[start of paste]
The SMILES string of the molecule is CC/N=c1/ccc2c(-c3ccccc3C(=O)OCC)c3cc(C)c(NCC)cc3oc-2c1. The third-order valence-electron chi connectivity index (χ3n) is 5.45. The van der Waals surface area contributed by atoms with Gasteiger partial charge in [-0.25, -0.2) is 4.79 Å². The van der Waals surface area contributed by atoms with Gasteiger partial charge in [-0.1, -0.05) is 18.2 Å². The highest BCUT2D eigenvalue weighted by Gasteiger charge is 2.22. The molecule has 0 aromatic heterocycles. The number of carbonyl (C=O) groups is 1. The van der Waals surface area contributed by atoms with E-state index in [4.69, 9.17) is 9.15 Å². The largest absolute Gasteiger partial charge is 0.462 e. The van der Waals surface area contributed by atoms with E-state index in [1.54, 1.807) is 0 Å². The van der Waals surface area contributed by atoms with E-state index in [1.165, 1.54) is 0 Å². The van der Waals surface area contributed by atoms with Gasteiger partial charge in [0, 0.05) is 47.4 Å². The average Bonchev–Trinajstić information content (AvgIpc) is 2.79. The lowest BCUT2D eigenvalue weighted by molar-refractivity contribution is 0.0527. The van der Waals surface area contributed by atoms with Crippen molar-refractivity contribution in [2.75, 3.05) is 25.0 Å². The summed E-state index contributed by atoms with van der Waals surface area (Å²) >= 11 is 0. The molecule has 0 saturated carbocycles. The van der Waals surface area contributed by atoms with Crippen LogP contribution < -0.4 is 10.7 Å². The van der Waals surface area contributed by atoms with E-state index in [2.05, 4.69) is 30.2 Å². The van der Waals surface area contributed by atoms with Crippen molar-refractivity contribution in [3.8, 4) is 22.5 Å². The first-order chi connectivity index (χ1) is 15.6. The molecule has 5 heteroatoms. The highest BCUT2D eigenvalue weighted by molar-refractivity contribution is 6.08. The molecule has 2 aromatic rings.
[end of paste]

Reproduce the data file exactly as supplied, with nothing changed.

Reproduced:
The SMILES string of the molecule is CC/N=c1/ccc2c(-c3ccccc3C(=O)OCC)c3cc(C)c(NCC)cc3oc-2c1. The third-order valence-electron chi connectivity index (χ3n) is 5.45. The van der Waals surface area contributed by atoms with Gasteiger partial charge in [-0.25, -0.2) is 4.79 Å². The van der Waals surface area contributed by atoms with Gasteiger partial charge in [-0.1, -0.05) is 18.2 Å². The highest BCUT2D eigenvalue weighted by Gasteiger charge is 2.22. The molecule has 0 aromatic heterocycles. The number of carbonyl (C=O) groups is 1. The van der Waals surface area contributed by atoms with E-state index in [4.69, 9.17) is 9.15 Å². The largest absolute Gasteiger partial charge is 0.462 e. The van der Waals surface area contributed by atoms with E-state index in [1.54, 1.807) is 0 Å². The van der Waals surface area contributed by atoms with E-state index in [1.165, 1.54) is 0 Å². The van der Waals surface area contributed by atoms with Gasteiger partial charge in [0, 0.05) is 47.4 Å². The average Bonchev–Trinajstić information content (AvgIpc) is 2.79. The lowest BCUT2D eigenvalue weighted by molar-refractivity contribution is 0.0527. The van der Waals surface area contributed by atoms with Crippen molar-refractivity contribution in [2.75, 3.05) is 25.0 Å². The summed E-state index contributed by atoms with van der Waals surface area (Å²) >= 11 is 0. The molecule has 0 saturated carbocycles. The van der Waals surface area contributed by atoms with Crippen LogP contribution < -0.4 is 10.7 Å². The van der Waals surface area contributed by atoms with E-state index in [2.05, 4.69) is 30.2 Å². The van der Waals surface area contributed by atoms with Crippen molar-refractivity contribution in [3.8, 4) is 22.5 Å². The first-order chi connectivity index (χ1) is 15.6. The molecule has 5 heteroatoms. The highest BCUT2D eigenvalue weighted by molar-refractivity contribution is 6.08. The molecule has 2 aromatic rings.